Now Reading
The Starry Night: 8 Things You Didn’t Know

The Starry Night: 8 Things You Didn’t Know

The Starry Night

The Starry Night painted by Vincent Van Gogh
Painting | The Starry Night | Encyclopedia Britannica

There’s no doubt, you might have seen this famous painting more than three times already, may it be a replication on clothes, posters, decors, or online posts. Vincent van Gogh’s magnum opus, The Starry Night, is one of the most recognizable Western paintings as it shows off a lot of bright pigments and swirling energy. While it seems like a dreamy glimpse of nighttime, there are dark facts behind it that you might not know yet.

8 Things You Didn’t Know

Van Gogh painted it in 1889 while voluntarily admitted to an asylum.

He admitted himself to Saint-Paul-de-Mausole to recover from his mental illness and severed ear, which he cut off during a psychotic episode.

Van Gogh's Self-Portrait with Bandaged Ear
Painting | Van Gogh’s Self-Portrait with Bandaged Ear | The Guardian

It was not the first Starry Night.

Starry Night Over the Rhône (1888) was the first, which showcases the night scene of the Rhône river near Van Gogh’s old house. Yes, you’re not hallucinating; they’re just really identical. Van Gogh painted this beautiful scene under a gas lamplight.

Starry Night Over the Rhône by Van Gogh
Painting | Starry Night Over the Rhône | Flame Tree

It was painted during the day from memory.

Van Gogh usually paints his artworks while out in the landscape, but The Starry Night is one of those exemptions. While in the asylum, he couldn’t paint outdoors, and his studio room had no windows (although his bedroom had one, he couldn’t paint there).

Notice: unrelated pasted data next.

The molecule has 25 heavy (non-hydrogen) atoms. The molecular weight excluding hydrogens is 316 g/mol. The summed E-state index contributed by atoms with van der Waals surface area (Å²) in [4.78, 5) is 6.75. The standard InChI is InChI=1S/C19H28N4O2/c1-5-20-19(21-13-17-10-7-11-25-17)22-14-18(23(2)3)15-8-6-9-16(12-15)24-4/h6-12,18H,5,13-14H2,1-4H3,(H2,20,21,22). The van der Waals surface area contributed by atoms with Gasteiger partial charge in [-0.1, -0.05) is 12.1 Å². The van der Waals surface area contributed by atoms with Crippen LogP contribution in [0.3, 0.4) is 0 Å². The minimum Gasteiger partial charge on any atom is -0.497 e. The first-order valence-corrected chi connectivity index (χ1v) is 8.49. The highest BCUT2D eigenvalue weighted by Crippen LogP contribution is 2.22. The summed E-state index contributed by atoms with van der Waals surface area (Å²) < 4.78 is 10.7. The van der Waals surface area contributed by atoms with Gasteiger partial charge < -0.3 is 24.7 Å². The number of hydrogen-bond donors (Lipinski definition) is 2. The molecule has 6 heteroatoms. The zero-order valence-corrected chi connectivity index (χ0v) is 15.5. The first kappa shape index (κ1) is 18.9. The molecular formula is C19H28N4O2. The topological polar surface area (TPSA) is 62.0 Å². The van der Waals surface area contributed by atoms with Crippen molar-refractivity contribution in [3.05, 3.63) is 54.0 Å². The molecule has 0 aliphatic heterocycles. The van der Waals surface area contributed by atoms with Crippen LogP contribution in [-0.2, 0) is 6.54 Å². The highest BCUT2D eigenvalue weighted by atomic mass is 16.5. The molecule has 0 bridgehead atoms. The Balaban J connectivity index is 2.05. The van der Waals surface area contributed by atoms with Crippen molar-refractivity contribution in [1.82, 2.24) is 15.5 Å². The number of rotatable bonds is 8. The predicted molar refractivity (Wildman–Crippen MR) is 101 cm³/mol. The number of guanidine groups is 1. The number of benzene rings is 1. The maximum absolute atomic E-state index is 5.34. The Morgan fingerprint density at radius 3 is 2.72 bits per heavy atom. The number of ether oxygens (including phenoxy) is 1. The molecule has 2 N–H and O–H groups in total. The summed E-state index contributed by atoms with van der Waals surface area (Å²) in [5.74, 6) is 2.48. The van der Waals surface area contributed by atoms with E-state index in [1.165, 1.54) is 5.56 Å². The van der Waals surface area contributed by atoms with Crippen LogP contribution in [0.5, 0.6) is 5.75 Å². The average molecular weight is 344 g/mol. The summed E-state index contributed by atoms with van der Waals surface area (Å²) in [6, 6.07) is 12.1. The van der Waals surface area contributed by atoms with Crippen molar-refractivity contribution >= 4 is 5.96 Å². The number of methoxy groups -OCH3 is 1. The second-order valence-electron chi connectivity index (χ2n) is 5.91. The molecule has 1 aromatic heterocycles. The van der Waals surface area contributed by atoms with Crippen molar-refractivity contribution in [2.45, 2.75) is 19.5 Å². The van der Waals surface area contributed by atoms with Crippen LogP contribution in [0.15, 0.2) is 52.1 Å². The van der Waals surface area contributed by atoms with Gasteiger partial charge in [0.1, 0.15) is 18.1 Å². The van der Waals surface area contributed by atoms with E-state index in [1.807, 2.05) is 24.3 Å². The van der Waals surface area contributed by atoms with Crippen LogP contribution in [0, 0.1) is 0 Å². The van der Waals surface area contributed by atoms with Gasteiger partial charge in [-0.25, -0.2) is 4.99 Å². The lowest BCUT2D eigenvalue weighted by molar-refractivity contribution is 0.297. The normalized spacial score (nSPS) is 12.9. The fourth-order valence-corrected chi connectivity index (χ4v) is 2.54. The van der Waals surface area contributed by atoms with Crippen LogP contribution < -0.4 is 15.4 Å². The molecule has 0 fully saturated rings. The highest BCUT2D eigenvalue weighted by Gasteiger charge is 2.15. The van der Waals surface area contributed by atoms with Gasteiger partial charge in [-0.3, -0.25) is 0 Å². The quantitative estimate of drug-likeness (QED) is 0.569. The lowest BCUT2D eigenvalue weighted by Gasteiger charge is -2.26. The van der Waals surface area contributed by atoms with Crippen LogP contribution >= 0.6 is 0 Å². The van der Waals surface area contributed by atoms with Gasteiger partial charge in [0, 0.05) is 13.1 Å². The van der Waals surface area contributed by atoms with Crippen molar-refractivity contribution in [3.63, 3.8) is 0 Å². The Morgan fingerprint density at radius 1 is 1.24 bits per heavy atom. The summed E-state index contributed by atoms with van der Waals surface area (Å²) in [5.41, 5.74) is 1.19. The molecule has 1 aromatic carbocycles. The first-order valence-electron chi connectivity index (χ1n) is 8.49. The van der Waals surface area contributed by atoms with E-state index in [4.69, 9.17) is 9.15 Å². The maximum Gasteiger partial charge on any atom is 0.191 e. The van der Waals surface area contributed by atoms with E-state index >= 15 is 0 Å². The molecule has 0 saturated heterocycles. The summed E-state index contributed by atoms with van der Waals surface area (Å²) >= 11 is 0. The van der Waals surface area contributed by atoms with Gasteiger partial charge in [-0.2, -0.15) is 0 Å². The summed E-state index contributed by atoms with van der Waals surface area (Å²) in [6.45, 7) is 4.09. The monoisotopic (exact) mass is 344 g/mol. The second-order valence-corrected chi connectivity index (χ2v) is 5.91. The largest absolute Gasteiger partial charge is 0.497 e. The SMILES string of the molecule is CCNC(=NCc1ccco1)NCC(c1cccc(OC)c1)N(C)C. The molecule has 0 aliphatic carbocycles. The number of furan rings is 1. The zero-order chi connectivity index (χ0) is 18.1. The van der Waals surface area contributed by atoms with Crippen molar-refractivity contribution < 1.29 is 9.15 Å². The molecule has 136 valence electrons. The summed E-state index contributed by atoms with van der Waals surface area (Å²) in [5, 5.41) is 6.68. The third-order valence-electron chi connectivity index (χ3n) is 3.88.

Painting | Self-Portrait as a Painter | Van Gogh Gallery

There is a church in the central focal point.

The church is the domeless version of Saint-Martin church in Saint-Rémy, France, near the mental asylum’s location.

Photo | Saint Martin Church | French Moments

The dark and curvy shapes are Cypress Trees.

Interestingly, they are often symbolic of death and cemeteries. Since they almost reach the top of the canvas, they may be a metaphor for the connection between land (life) and sky (heaven). Cypress trees are present in multiple Van Gogh paintings.

The village was a fruit of creative imagination.

Art historians said that Van Gogh couldn’t see the outside view from his windowless studio. In his bedroom, only the hills and mountains were visible. Therefore, it must’ve been his artistic imagination or childhood memories from his Dutch hometown.

The Village
Photo | Artsper Magazine

There are 12 celestial bodies and constellations.

Specifically, the painting has eleven stars and a moon. Research also proved that the dominant star was actually the planet Venus. Van Gogh was always fascinated with stars as he desired to ascend to them after death. In fact, astronomers confirmed that at least three constellations are correctly positioned in the painting.

The celestial bodies and constellations
Painting | Van Gogh Gallery

It inspired a song.

American singer Don McLean wrote a song entitled Vincent — a homage to Van Gogh and his works. McLean also appreciates him as the misunderstood artist who died without his works being recognized as visionary because of his more well-known mental illness. Below are a few excerpts from the song lyrics:

See Also

Starry, starry night

Paint your palette blue and gray

Look out on a summer’s day

With eyes that know the darkness in my soul

Vincent – Don McLean

The Starry Night not just exemplifies art’s timeless value; it also proves that an artist’s painful and emotional experiences can turn into a masterpiece that can soon influence millions of onlookers.

What elements of The Starry Night have you missed before?

View Comments (0)

Leave a Reply

Your email address will not be published.

Scroll To Top